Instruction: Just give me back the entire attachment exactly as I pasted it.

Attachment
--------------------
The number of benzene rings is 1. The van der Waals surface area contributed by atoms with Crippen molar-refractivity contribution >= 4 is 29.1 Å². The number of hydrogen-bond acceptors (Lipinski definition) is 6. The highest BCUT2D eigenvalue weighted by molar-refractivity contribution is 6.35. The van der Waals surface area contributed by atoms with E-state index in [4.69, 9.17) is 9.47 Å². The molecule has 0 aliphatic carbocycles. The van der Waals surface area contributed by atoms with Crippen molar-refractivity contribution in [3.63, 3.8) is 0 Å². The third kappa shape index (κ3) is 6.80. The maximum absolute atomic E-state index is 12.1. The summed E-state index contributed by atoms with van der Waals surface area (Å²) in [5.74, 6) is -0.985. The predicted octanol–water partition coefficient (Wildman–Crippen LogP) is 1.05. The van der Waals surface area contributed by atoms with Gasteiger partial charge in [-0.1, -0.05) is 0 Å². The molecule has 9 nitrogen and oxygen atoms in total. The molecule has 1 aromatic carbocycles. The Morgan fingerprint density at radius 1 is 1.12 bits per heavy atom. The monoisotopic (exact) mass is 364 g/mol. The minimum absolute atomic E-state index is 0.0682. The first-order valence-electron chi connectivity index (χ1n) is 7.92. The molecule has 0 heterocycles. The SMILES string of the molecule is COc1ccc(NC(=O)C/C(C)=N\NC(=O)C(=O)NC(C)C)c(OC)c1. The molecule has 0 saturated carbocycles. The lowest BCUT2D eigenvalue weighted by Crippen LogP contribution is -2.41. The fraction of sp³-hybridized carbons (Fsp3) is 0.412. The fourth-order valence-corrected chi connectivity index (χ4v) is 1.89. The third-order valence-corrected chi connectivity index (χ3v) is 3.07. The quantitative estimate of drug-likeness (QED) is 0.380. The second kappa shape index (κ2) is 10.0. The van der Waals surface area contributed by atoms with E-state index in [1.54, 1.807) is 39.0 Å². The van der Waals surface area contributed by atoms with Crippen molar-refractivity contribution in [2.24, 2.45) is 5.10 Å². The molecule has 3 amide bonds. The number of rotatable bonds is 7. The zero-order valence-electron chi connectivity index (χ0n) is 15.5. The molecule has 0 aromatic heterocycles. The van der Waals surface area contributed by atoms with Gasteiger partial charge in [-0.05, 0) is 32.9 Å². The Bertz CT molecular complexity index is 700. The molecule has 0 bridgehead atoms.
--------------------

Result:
The number of benzene rings is 1. The van der Waals surface area contributed by atoms with Crippen molar-refractivity contribution >= 4 is 29.1 Å². The number of hydrogen-bond acceptors (Lipinski definition) is 6. The highest BCUT2D eigenvalue weighted by molar-refractivity contribution is 6.35. The van der Waals surface area contributed by atoms with E-state index in [4.69, 9.17) is 9.47 Å². The molecule has 0 aliphatic carbocycles. The van der Waals surface area contributed by atoms with Crippen molar-refractivity contribution in [3.63, 3.8) is 0 Å². The third kappa shape index (κ3) is 6.80. The maximum absolute atomic E-state index is 12.1. The summed E-state index contributed by atoms with van der Waals surface area (Å²) in [5.74, 6) is -0.985. The predicted octanol–water partition coefficient (Wildman–Crippen LogP) is 1.05. The van der Waals surface area contributed by atoms with Gasteiger partial charge in [-0.1, -0.05) is 0 Å². The molecule has 9 nitrogen and oxygen atoms in total. The molecule has 1 aromatic carbocycles. The Morgan fingerprint density at radius 1 is 1.12 bits per heavy atom. The monoisotopic (exact) mass is 364 g/mol. The minimum absolute atomic E-state index is 0.0682. The first-order valence-electron chi connectivity index (χ1n) is 7.92. The molecule has 0 heterocycles. The SMILES string of the molecule is COc1ccc(NC(=O)C/C(C)=N\NC(=O)C(=O)NC(C)C)c(OC)c1. The molecule has 0 saturated carbocycles. The lowest BCUT2D eigenvalue weighted by Crippen LogP contribution is -2.41. The fraction of sp³-hybridized carbons (Fsp3) is 0.412. The fourth-order valence-corrected chi connectivity index (χ4v) is 1.89. The third-order valence-corrected chi connectivity index (χ3v) is 3.07. The quantitative estimate of drug-likeness (QED) is 0.380. The second kappa shape index (κ2) is 10.0. The van der Waals surface area contributed by atoms with E-state index in [1.54, 1.807) is 39.0 Å². The van der Waals surface area contributed by atoms with Crippen molar-refractivity contribution in [2.24, 2.45) is 5.10 Å². The molecule has 3 amide bonds. The number of rotatable bonds is 7. The zero-order valence-electron chi connectivity index (χ0n) is 15.5. The molecule has 0 aromatic heterocycles. The van der Waals surface area contributed by atoms with Gasteiger partial charge in [-0.05, 0) is 32.9 Å². The Bertz CT molecular complexity index is 700. The molecule has 0 bridgehead atoms.